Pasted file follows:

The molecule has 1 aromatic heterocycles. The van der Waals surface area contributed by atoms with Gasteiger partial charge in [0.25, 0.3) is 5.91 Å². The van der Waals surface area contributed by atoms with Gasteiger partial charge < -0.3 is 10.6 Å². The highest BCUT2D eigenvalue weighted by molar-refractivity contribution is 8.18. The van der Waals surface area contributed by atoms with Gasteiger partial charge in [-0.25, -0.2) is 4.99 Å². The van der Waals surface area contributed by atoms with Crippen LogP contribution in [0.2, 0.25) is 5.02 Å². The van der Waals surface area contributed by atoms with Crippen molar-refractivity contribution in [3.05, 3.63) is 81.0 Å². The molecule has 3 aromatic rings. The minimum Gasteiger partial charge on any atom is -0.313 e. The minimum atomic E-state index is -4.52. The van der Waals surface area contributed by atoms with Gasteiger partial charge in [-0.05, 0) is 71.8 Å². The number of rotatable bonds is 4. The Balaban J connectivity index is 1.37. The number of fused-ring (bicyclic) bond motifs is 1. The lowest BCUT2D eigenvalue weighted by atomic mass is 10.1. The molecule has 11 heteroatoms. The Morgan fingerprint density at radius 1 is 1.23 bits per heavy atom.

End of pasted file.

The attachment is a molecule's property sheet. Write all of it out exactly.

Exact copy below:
The molecule has 1 aromatic heterocycles. The van der Waals surface area contributed by atoms with Gasteiger partial charge in [0.25, 0.3) is 5.91 Å². The van der Waals surface area contributed by atoms with Gasteiger partial charge < -0.3 is 10.6 Å². The highest BCUT2D eigenvalue weighted by molar-refractivity contribution is 8.18. The van der Waals surface area contributed by atoms with Gasteiger partial charge in [-0.25, -0.2) is 4.99 Å². The van der Waals surface area contributed by atoms with Crippen LogP contribution in [0.2, 0.25) is 5.02 Å². The van der Waals surface area contributed by atoms with Crippen molar-refractivity contribution in [3.05, 3.63) is 81.0 Å². The molecule has 3 aromatic rings. The minimum Gasteiger partial charge on any atom is -0.313 e. The minimum atomic E-state index is -4.52. The van der Waals surface area contributed by atoms with Gasteiger partial charge in [-0.05, 0) is 71.8 Å². The number of rotatable bonds is 4. The Balaban J connectivity index is 1.37. The number of fused-ring (bicyclic) bond motifs is 1. The lowest BCUT2D eigenvalue weighted by atomic mass is 10.1. The molecule has 11 heteroatoms. The Morgan fingerprint density at radius 1 is 1.23 bits per heavy atom.